Is Philanthropy a Get-Out-of-Jail-Free Card for Nonprofits? The Case of the Great Recession

By Mark Strozier ([1]) [CC BY 2.0 ], via Wikimedia Commons

September 15, 2018; New Yorker

Is much of corporate philanthropy just a smokescreen that masks corporate greed? As we have covered at NPQ, it is not uncommon for corporate philanthropy to be strategically charitable—the recent uptick in pharmaceutical company donations in the wake of the opioid epidemic being a case in point.

Anand Giridharadas, author of Winners Take All: The Elite Charade of Changing the World, illustrates how these dynamics have played out in the banking sector. In a New Yorker essay, he asks us to consider the role of large banks in helping bring on the Great Recession alongside their major efforts as founders of charitable ventures.

In 2007, Goldman Sachs, a pillar of the nation’s investment banking sector, announced it was launching Goldman Sachs Gives (GS Gives) as an expression of the bank’s “ongoing commitment to philanthropy.” As cited by Giridharadas, the New York Times described the new venture as “part of a Goldman heritage that ‘discouraged ostentation and expected a level of philanthropy.’” The bank’s president, Lloyd Blankfein, told the Times, “We know we make a lot of money and we know that we live in this world and we have a responsibility to give something back.” Since its launch, GS Gives, a donor-advised fund pooling the personal contributions of Goldman executives, has been quite generous, “making $1.3 billion in grants and partnering with 6,000 nonprofits in 80 countries around the world.”

As GS Gives was launched, the nation’s economy was crashing. Fueled by a housing bubble and mortgage practices that exacerbated it, the Great Recession cost millions their jobs, homes, and savings. Since Goldman Sachs was kept from failing, its top executives have prospered and can continue to contribute to GS Gives and other charities. Its customers were not all so fortunate. According to Giridharadas, citing 2016 Federal Reserve data:

While the average American household was still 30 percent poorer, in net worth, than in 2007, the top 10 percent of households were 27 percent wealthier than before the crisis.…The Washington Center for Equitable Growth, has found that the average income of the top one per cent of American families soared from $999,000 to $1.36 million between 2009 and 2015, while the incomes of the remaining 99 percent crept up from $45,300 to $48,800.

For its part, Goldman Sachs paid a $5.06 billion settlement for “serious misconduct in falsely assuring investors that securities it sold were backed by sound mortgages, when it knew that they were full of mortgages that were likely to fail,” in the words of former acting associate attorney general Stuart F. Delery. Other major banks that were found to be culpable also paid large penalties. And, like Goldman Sachs, they, too, found the resources to be major philanthropists.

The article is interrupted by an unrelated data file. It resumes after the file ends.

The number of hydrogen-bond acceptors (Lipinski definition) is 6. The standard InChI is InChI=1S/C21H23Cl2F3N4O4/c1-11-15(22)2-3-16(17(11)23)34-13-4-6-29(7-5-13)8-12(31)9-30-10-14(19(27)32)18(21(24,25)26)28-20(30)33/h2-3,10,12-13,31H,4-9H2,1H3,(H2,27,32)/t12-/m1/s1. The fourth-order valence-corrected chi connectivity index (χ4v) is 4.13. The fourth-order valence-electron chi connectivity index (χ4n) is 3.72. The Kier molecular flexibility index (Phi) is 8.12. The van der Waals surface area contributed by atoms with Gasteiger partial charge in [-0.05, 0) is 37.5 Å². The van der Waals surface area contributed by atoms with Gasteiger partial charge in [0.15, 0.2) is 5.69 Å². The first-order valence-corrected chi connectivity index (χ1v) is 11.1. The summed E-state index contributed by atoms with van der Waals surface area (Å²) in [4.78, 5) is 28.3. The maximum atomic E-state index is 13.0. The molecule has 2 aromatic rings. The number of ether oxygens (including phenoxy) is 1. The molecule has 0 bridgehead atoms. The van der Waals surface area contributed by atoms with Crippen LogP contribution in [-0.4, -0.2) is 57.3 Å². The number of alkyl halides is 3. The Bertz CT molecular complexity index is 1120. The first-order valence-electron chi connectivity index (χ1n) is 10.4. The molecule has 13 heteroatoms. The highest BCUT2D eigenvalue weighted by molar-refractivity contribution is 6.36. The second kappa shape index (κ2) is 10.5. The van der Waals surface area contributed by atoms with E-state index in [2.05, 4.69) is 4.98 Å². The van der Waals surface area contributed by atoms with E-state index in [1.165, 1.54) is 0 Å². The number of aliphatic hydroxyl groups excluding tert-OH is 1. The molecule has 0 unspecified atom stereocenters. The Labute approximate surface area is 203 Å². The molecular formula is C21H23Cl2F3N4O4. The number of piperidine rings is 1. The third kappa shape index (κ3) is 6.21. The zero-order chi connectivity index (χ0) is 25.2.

Wells Fargo also says it donated $286.5 million to more than 14,500 nonprofits in 2017. Bank of America…among other things, supports “organizations creating pathways to stable housing or homeownership through financial stability efforts such as homebuyer education, budgeting, savings, credit and credit repair including foreclosure prevention and loss mitigation.” JPMorgan Chase…gives back to the problem it helped to cause, through a hundred-and-twenty-five-million-dollar charitable project “to support locally driven solutions for revitalizing neighborhoods.”

Of course, nonprofit beneficiaries around the world have received needed financial support. But how do we view these donations when the nonprofits that benefit are often cleaning up after the problems that the donors helped cause in the first place?

From Giridharadas’ perspective, philanthropy has been used as a suit of armor to ward off the true costs of responsibility. And, for nonprofits, should we have gladly accepted the philanthropy we received, or should our sector have engaged more directly in advocacy that might have led to a different resolution to the Great Recession, one that would not have rewarded those who were at its root? As Giridharadas observes:

This is the shape our recovery has taken: some bailouts, some fines, some giving, and a net transfer of wealth from the many to the few…The stark fact about the financial crisis ten years on is that, in retrospect, it was a good deal for many of the people who caused it. Imagine what might have been: a recovery in which homeowners and indebted students had won relief from their loans, in which banks had agreed to pay a fairer share of taxes in exchange for the bailout help, in which they had been required to pump more of their capital into the real economy instead of swilling it around Wall Street. But none of that was to be, because…a little bit of generosity could be put forward as a plausible substitute for justice. Giving in millions has a way of erasing harm done in billions.

What do you think? Is the nonprofit sector colluding, or are we all pretending not to notice?—Martin Levine